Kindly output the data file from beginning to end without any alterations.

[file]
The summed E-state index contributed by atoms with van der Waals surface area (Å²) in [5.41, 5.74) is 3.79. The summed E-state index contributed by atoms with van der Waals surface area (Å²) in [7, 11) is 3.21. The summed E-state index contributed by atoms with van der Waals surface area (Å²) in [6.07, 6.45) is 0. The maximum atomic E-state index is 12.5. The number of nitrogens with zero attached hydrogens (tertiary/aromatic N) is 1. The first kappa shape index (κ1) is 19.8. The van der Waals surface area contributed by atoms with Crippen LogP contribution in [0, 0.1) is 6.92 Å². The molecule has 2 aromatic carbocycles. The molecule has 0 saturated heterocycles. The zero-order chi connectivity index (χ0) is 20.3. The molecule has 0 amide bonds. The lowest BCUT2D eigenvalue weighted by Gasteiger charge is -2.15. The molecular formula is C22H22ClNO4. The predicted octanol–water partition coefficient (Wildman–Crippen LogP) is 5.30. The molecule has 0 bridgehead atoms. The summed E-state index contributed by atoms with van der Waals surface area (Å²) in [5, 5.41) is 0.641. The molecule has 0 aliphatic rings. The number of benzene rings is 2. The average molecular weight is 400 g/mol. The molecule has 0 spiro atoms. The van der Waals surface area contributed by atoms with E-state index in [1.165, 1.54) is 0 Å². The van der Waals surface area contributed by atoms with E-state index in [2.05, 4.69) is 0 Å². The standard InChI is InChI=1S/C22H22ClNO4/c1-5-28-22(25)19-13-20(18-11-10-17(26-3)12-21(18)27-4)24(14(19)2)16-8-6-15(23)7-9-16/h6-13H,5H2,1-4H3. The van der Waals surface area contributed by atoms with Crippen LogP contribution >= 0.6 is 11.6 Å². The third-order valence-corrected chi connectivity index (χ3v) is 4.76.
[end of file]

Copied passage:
The summed E-state index contributed by atoms with van der Waals surface area (Å²) in [5.41, 5.74) is 3.79. The summed E-state index contributed by atoms with van der Waals surface area (Å²) in [7, 11) is 3.21. The summed E-state index contributed by atoms with van der Waals surface area (Å²) in [6.07, 6.45) is 0. The maximum atomic E-state index is 12.5. The number of nitrogens with zero attached hydrogens (tertiary/aromatic N) is 1. The first kappa shape index (κ1) is 19.8. The van der Waals surface area contributed by atoms with Crippen LogP contribution in [0, 0.1) is 6.92 Å². The molecule has 2 aromatic carbocycles. The molecule has 0 saturated heterocycles. The zero-order chi connectivity index (χ0) is 20.3. The molecule has 0 amide bonds. The lowest BCUT2D eigenvalue weighted by Gasteiger charge is -2.15. The molecular formula is C22H22ClNO4. The predicted octanol–water partition coefficient (Wildman–Crippen LogP) is 5.30. The molecule has 0 bridgehead atoms. The summed E-state index contributed by atoms with van der Waals surface area (Å²) in [5, 5.41) is 0.641. The molecule has 0 aliphatic rings. The number of benzene rings is 2. The average molecular weight is 400 g/mol. The molecule has 0 spiro atoms. The van der Waals surface area contributed by atoms with E-state index in [1.165, 1.54) is 0 Å². The van der Waals surface area contributed by atoms with E-state index in [2.05, 4.69) is 0 Å². The standard InChI is InChI=1S/C22H22ClNO4/c1-5-28-22(25)19-13-20(18-11-10-17(26-3)12-21(18)27-4)24(14(19)2)16-8-6-15(23)7-9-16/h6-13H,5H2,1-4H3. The van der Waals surface area contributed by atoms with Crippen LogP contribution >= 0.6 is 11.6 Å². The third-order valence-corrected chi connectivity index (χ3v) is 4.76.